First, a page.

Cops and community


November 15th, 2011

Omaha, NE – Police in northeast Omaha are hoping to build relationships with their community, and they’re starting with the kids. KVNO News caught up with some little fishers for this week’s community report.

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Annual "Cops and Bobbers" was held at Omaha's Benson Park. (Photo by Angel Martin)

As geese proudly paddled in the Benson Park pond on a recent fall afternoon, over 140 North Omaha kids waited for fish to bite their bait. After an hour at it, eight-year-old Caleb Robinson wasn’t ready to leave without pulling another fish out of the water.

“I only got one fish,” he said. “I did this twice, I did it last year and this year, and I only got one.”

For the second year now, Omaha’s Northeast Precinct’s Weed and Seed program sponsored Cops and Bobbers – a free fishing event for kids between the ages of eight and 18 and police who work in the North Omaha area. Kerry Neumann is the captain of the Northeast Precinct. “This gives the kids and their parents a chance to deal with police officers in a different setting, a much more relaxed setting,” he said. “Some of the police officers are in uniforms; some of them are in street clothes. It’s just a great way to build relationship with kids from our community.”

Over 60 police officers attended the annual Cops and Bobbers event. (Photo by Angel Martin)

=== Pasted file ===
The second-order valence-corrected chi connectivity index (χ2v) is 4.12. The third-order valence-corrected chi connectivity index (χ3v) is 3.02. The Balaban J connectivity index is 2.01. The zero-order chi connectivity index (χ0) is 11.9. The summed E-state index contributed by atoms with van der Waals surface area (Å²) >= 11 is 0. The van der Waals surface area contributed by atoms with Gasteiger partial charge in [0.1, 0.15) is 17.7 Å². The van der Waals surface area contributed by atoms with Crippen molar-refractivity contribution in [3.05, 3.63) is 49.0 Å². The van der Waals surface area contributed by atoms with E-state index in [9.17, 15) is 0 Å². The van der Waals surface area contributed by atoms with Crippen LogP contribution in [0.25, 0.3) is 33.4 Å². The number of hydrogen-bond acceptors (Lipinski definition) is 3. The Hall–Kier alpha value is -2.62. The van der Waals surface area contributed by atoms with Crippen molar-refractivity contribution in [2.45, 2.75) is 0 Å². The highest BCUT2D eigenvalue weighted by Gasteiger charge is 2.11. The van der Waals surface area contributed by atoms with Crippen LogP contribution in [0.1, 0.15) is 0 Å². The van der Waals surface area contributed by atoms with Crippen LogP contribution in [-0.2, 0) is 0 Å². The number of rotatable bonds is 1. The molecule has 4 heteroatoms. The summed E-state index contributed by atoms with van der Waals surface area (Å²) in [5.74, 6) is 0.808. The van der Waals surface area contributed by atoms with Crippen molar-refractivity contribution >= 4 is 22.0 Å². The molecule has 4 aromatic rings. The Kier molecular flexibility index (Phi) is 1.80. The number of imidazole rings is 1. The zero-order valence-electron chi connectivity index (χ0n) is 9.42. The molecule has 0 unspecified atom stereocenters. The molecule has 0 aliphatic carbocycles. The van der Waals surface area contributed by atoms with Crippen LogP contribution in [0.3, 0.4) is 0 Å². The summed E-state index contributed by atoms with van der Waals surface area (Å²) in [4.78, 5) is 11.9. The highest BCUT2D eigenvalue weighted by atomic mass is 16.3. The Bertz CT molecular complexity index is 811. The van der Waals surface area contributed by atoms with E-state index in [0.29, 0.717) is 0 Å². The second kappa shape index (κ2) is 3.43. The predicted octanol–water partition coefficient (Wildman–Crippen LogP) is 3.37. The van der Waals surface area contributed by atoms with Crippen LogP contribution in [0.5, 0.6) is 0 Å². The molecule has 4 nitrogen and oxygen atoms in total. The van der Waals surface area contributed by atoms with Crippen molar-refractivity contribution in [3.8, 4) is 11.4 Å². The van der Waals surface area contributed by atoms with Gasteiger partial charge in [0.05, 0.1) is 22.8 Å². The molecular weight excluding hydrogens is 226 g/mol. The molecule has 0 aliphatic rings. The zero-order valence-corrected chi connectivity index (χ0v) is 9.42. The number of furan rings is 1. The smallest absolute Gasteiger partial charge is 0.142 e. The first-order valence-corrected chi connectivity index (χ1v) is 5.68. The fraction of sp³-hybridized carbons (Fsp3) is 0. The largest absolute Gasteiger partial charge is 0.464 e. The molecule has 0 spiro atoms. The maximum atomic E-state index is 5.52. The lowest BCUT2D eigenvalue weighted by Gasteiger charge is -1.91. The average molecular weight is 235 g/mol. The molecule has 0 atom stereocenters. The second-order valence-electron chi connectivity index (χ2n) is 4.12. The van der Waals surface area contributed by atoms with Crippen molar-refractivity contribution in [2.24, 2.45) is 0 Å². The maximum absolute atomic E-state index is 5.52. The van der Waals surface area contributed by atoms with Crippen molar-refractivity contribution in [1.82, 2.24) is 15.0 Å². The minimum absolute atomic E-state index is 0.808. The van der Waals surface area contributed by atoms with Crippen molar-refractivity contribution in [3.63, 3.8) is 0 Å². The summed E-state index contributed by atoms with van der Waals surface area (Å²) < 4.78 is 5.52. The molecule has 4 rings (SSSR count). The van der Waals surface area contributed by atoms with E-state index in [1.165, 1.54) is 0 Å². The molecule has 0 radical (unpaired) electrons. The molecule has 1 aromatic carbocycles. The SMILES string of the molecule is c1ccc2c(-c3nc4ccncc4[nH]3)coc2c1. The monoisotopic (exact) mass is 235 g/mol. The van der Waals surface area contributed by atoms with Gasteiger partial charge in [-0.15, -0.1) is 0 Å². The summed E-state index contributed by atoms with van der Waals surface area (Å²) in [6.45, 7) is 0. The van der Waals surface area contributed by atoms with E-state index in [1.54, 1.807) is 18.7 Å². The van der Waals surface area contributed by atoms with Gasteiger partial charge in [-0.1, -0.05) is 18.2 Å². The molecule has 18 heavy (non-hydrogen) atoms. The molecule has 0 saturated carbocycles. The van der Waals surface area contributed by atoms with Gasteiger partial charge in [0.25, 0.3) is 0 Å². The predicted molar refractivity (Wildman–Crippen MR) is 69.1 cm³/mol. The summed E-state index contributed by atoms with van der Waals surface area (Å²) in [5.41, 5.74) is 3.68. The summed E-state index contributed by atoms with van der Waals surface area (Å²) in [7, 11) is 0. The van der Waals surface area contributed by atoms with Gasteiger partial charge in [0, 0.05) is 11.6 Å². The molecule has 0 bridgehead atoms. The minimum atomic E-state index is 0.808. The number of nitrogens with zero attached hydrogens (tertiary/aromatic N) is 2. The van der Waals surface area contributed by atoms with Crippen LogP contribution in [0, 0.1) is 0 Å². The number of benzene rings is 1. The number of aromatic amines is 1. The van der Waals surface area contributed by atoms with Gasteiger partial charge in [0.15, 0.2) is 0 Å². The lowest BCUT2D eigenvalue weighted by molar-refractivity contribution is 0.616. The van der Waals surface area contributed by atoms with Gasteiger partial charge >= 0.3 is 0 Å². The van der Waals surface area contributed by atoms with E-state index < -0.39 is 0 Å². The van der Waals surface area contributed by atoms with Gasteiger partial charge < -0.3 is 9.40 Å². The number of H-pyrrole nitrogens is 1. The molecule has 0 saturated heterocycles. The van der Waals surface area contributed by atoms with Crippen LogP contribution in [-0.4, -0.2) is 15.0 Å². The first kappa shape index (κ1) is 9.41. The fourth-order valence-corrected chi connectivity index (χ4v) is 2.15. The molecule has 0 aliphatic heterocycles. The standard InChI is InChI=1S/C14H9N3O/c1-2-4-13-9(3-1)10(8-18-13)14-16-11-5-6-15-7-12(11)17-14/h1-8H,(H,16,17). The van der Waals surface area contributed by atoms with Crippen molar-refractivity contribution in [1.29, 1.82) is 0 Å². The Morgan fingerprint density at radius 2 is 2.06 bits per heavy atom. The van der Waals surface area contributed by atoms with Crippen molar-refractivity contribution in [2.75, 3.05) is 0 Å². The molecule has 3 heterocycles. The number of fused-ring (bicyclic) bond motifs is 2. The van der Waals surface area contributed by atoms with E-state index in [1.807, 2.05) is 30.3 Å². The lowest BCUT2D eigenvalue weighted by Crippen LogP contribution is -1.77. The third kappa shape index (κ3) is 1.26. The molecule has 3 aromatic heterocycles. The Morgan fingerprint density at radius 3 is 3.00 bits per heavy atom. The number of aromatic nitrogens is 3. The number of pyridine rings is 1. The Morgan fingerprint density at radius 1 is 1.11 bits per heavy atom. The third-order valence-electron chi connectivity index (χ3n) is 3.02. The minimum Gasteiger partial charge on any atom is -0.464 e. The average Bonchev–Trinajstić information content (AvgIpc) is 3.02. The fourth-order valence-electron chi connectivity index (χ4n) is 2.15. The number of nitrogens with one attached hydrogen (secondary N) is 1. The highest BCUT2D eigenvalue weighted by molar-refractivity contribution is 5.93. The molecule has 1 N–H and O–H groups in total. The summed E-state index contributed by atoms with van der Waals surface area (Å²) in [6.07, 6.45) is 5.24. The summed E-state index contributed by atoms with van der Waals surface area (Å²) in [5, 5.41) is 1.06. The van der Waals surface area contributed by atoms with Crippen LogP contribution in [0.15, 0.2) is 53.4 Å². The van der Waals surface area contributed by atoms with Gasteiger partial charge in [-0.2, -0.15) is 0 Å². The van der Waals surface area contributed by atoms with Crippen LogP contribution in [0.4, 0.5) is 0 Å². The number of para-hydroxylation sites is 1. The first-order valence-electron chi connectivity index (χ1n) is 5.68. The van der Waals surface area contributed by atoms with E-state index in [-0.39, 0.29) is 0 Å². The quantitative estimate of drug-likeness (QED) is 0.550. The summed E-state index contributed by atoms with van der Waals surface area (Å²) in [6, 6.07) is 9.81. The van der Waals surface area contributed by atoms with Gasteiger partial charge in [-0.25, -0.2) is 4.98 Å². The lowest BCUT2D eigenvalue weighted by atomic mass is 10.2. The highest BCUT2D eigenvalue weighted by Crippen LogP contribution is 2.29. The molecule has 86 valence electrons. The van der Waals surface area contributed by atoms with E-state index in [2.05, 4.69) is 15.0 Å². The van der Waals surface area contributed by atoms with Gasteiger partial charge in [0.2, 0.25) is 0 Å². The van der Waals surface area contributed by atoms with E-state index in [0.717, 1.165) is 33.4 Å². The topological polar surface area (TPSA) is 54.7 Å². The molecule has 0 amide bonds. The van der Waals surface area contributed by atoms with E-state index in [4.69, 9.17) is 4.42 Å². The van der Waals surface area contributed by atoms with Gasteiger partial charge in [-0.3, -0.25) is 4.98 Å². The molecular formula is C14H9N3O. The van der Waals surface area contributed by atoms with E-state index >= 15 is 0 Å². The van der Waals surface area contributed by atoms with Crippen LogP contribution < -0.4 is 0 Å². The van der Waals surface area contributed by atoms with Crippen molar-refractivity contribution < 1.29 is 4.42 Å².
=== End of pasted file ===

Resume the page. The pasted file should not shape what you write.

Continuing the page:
Improving the often tense relationship between officers and the community has been a priority for at least ten years now, Neumann said, especially for his precinct. He said the best place to start building strong relationships is with the kids.

[For] “many kids from the Northeast precinct, their only exposure to the police is to see them with lights and sirens on, to see them arresting people, taking them to jail,” Neumann said. “There’s way more to policing than that.”

Back at the park, Caleb Robinson said next year he plans to catch four fish. “When the police guys helped with the fishing poles, I just got better and better,” he said.

Barbara Robinson is Caleb’s mother. She also works with at-risk youth as a program manager for the gang intervention program Impact One.

13-year-old Casey Thomas attended "Cops and Bobbers", and got a chance to check out the OPD horses. (Photo by Angel Martin)

“Now days, young children are being raised to think that officers are against them,” Robinson said. “But this shows them that they are not, and that they can have fun with them.”

“There are actually officers who you see in uniforms, who are literally hooking up worms, reeling out the fishing poles, helping the kids, running when the kids are having a problem,” she said. “So it builds a friendship with officers and kids.”

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